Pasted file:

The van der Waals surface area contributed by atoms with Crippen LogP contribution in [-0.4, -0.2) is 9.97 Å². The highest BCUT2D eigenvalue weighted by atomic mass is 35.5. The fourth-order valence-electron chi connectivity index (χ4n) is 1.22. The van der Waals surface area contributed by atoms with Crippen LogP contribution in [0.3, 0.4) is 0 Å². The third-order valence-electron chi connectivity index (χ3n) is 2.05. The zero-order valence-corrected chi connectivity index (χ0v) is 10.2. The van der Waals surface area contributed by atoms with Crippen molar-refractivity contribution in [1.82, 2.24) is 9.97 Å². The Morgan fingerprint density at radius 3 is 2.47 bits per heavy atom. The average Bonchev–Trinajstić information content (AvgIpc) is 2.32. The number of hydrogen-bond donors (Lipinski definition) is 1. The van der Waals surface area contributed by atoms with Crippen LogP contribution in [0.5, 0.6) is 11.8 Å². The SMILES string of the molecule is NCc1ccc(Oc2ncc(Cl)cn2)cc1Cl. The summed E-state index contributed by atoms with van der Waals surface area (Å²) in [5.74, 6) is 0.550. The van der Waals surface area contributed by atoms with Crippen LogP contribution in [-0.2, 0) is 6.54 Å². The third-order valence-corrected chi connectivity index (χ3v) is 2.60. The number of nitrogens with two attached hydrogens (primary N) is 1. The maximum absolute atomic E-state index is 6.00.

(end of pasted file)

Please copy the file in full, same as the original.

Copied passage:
The van der Waals surface area contributed by atoms with Crippen LogP contribution in [-0.4, -0.2) is 9.97 Å². The highest BCUT2D eigenvalue weighted by atomic mass is 35.5. The fourth-order valence-electron chi connectivity index (χ4n) is 1.22. The van der Waals surface area contributed by atoms with Crippen LogP contribution in [0.3, 0.4) is 0 Å². The third-order valence-electron chi connectivity index (χ3n) is 2.05. The zero-order valence-corrected chi connectivity index (χ0v) is 10.2. The van der Waals surface area contributed by atoms with Crippen molar-refractivity contribution in [1.82, 2.24) is 9.97 Å². The Morgan fingerprint density at radius 3 is 2.47 bits per heavy atom. The average Bonchev–Trinajstić information content (AvgIpc) is 2.32. The number of hydrogen-bond donors (Lipinski definition) is 1. The van der Waals surface area contributed by atoms with Crippen LogP contribution in [0.5, 0.6) is 11.8 Å². The SMILES string of the molecule is NCc1ccc(Oc2ncc(Cl)cn2)cc1Cl. The summed E-state index contributed by atoms with van der Waals surface area (Å²) in [5.74, 6) is 0.550. The van der Waals surface area contributed by atoms with Crippen LogP contribution in [-0.2, 0) is 6.54 Å². The third-order valence-corrected chi connectivity index (χ3v) is 2.60. The number of nitrogens with two attached hydrogens (primary N) is 1. The maximum absolute atomic E-state index is 6.00.